Atlanta family’s crusade against cancer lives on through cookie shop

Susan Stachler, 36, was told to be less optimistic when writing about her battle with cancer in The Cookie Cure: A Mother-Daughter Memoir of Cookies and Cancer.

“Our publisher was like, ‘You must have had a bad day,’” she says. “Write about it.”

Susan and her mother, Laura Stachler, 64, co-own a gourmet gingersnaps shop in Sandy Springs called

Susansnaps. It reflects the charm and optimism of its owners; white displays with differently flavored gingersnaps adorn the store, and large bags of green packing peanuts sit in polka-dotted corners. The space is the tip of the duo’s cookie empire. Their gingersnaps have been sold in gift stores across the company and at the Ebar at Nordstrom. Bobby Flay, Martha Stewart and Katie Couric are fans. The Stachlers have been featured in O, The Oprah Magazine and Redbook and appeared on The Today Show.

Not bad for a business started out of their garage in 2005.

The humor and easygoing storytelling style of The Cookie Cure, due out in February, is immediately identifiable when talking to the two authors. Both women are laid-back; they quickly settle into the natural rhythms of people who enjoy one another’s company.

“It’s no big deal,” Susan says, explaining what “It’s just cookies,” means, a phrase that’s an oft-repeated mantra between the two women.

“At the same time,” Laura chimes in, “We still remember what we’ve been through. What we’ve seen.”

Susan was diagnosed with Hodgkin’s disease her senior year at Auburn University. Hodgkin’s is a blood cancer that starts in the lymphatic system. The American Cancer Society estimates 1,070 deaths from Hodgkin’s in 2017 so far.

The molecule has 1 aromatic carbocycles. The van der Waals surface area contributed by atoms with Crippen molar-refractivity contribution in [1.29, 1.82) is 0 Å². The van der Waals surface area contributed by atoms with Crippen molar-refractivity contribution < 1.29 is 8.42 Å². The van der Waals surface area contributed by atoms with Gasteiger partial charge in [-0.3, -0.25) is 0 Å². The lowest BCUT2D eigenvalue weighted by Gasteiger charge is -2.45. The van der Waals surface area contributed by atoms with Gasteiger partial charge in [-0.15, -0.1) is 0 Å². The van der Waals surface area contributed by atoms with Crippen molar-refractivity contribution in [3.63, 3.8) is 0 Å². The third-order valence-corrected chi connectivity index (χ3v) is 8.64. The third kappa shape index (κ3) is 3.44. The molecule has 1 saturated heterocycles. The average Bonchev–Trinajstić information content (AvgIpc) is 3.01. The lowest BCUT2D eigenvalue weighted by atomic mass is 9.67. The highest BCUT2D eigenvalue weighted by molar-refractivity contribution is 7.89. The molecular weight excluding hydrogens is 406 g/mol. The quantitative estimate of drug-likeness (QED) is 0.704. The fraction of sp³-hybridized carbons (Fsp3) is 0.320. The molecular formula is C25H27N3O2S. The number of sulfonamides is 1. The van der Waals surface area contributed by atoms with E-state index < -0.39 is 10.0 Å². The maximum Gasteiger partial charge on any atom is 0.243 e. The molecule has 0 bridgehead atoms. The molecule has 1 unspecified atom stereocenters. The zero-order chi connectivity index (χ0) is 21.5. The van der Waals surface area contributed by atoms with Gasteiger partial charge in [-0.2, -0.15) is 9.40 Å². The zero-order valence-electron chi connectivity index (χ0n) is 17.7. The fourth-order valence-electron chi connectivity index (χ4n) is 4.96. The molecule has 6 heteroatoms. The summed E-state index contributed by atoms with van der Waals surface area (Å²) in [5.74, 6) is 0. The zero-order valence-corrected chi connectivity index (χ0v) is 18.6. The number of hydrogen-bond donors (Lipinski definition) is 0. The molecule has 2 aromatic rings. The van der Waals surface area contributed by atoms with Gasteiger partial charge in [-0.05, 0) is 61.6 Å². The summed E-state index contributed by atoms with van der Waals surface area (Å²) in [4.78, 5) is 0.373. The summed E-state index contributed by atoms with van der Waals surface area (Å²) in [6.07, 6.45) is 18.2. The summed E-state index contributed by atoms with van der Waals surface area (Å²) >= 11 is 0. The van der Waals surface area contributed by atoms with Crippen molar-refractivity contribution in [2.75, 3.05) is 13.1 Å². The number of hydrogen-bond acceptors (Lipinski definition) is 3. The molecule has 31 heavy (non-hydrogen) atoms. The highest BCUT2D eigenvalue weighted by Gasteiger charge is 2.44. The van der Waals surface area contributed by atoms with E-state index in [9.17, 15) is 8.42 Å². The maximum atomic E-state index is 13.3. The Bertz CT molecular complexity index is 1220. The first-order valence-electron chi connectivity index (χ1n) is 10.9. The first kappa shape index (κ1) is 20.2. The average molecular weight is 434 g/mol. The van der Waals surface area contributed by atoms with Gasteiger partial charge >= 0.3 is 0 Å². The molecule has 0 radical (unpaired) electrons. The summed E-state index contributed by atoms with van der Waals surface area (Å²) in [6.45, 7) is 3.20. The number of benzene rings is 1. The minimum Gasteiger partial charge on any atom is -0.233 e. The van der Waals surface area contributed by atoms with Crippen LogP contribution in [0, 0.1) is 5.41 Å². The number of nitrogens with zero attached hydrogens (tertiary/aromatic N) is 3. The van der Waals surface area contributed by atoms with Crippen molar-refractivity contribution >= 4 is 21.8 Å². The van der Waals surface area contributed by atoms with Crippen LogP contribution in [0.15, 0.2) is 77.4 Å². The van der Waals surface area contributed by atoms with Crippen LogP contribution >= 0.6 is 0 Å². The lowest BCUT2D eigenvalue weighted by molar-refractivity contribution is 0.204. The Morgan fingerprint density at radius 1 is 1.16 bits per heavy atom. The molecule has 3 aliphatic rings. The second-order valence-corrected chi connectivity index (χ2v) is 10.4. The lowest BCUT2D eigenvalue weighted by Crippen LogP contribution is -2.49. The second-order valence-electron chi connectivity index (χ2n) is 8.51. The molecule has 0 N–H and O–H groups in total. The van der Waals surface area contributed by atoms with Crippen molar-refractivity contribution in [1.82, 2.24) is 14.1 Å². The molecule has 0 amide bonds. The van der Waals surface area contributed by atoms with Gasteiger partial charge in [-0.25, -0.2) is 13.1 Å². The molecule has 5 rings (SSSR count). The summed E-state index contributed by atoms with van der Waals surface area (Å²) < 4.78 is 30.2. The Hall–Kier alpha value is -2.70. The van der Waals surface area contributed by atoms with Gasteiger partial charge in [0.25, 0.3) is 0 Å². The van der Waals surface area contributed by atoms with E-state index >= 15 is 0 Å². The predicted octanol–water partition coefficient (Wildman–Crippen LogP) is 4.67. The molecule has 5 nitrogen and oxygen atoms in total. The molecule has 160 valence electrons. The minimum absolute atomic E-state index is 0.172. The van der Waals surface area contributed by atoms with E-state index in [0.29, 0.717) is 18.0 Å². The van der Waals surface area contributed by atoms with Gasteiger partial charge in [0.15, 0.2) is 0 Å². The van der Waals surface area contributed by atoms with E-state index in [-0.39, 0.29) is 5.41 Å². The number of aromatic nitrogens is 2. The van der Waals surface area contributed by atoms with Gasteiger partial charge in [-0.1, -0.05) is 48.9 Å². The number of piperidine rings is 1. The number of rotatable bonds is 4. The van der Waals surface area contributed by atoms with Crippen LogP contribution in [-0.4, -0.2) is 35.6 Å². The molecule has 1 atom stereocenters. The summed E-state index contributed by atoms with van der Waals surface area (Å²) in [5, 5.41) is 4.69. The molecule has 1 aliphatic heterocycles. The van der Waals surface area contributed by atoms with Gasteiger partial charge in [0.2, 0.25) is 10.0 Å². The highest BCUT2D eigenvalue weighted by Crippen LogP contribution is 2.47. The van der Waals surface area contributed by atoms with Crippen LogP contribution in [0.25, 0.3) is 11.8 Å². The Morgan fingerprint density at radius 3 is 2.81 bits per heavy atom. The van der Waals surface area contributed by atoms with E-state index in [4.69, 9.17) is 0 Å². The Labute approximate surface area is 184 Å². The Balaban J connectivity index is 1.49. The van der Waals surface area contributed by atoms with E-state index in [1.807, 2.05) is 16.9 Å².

Chemotherapy now dominated Susan’s post-graduation plans; a black suit bought for job interviews hung unused in her closet. The diagnosis was amplified by the Stachler’s history with Hodgkin’s. Her father has Non-Hodgkin’s lymphoma, a similar, more common cancer of the lymphatic system. Susan started chemo on June 4, the same day her mother’s sister, also named Susan, died from Hodgkin’s lymphoma 27 years prior.

Laura describes the pain of watching her daughter fight the same cancer that killed her sister in “Dear Sue” letters included at the end of each chapter of The Cookie Cure. “A lot of people will have thoughts like ‘I want to tell someone who’s past that,’ or they’ll look at the Grand Canyon and wanna tell their grandmother about it,” says Laura. “This was just me channeling that.”

When asked to recount a bad day, Susan wrote about undergoing radiation. Chemo left her weak and created a metallic flavor in her mouth that was like “constantly licking an aluminum can.” Her mother’s gingersnaps, however, tasted great. Laura had started a dessert business, Laura’s Delectable Desserts, in their garage and often had Susan taste new recipes. Susan writes that the round, brown cookie, “melted in my mouth, and I could actually taste it, which was never a given these days considering my whacked-out taste buds. It was delicious.”

Others agreed. The cookies quickly became a hit, especially among cancer patients — ginger acts as a natural antidote to the upset stomach chemo causes. Laura’s Delectable Desserts began focusing on producing gingersnaps, and Laura renamed her company Susansnaps in honor of her daughter and sister. Susan went to work for her mother as she recovered. Their hard work began to snowball; a chance deal with Nordstrom led to newspaper articles, national recognition and moving the business out of the garage and into a shop in Sandy Springs.